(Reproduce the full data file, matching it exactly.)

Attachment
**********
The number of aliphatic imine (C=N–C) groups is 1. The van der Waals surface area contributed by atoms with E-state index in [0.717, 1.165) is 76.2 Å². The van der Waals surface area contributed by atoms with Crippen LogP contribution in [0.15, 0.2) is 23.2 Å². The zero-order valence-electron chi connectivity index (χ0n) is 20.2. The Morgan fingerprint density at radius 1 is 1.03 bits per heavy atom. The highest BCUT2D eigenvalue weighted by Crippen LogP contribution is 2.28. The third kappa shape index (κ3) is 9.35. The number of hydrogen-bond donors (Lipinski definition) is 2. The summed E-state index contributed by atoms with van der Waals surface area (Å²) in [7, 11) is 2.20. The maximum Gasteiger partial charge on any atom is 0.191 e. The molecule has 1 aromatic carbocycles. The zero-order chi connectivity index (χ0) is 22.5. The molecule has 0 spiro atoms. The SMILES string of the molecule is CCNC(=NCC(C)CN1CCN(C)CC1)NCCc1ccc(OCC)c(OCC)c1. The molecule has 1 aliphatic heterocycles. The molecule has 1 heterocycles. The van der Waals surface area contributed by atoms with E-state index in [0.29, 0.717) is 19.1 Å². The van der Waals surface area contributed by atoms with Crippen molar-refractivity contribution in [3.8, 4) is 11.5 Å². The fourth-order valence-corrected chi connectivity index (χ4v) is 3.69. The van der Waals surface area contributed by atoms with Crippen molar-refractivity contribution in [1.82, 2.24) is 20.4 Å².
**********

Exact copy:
The number of aliphatic imine (C=N–C) groups is 1. The van der Waals surface area contributed by atoms with E-state index in [0.717, 1.165) is 76.2 Å². The van der Waals surface area contributed by atoms with Crippen LogP contribution in [0.15, 0.2) is 23.2 Å². The zero-order valence-electron chi connectivity index (χ0n) is 20.2. The Morgan fingerprint density at radius 1 is 1.03 bits per heavy atom. The highest BCUT2D eigenvalue weighted by Crippen LogP contribution is 2.28. The third kappa shape index (κ3) is 9.35. The number of hydrogen-bond donors (Lipinski definition) is 2. The summed E-state index contributed by atoms with van der Waals surface area (Å²) in [7, 11) is 2.20. The maximum Gasteiger partial charge on any atom is 0.191 e. The molecule has 1 aromatic carbocycles. The zero-order chi connectivity index (χ0) is 22.5. The molecule has 0 spiro atoms. The SMILES string of the molecule is CCNC(=NCC(C)CN1CCN(C)CC1)NCCc1ccc(OCC)c(OCC)c1. The molecule has 1 aliphatic heterocycles. The molecule has 1 heterocycles. The van der Waals surface area contributed by atoms with E-state index in [0.29, 0.717) is 19.1 Å². The van der Waals surface area contributed by atoms with Crippen molar-refractivity contribution in [3.8, 4) is 11.5 Å². The fourth-order valence-corrected chi connectivity index (χ4v) is 3.69. The van der Waals surface area contributed by atoms with Crippen molar-refractivity contribution in [1.82, 2.24) is 20.4 Å².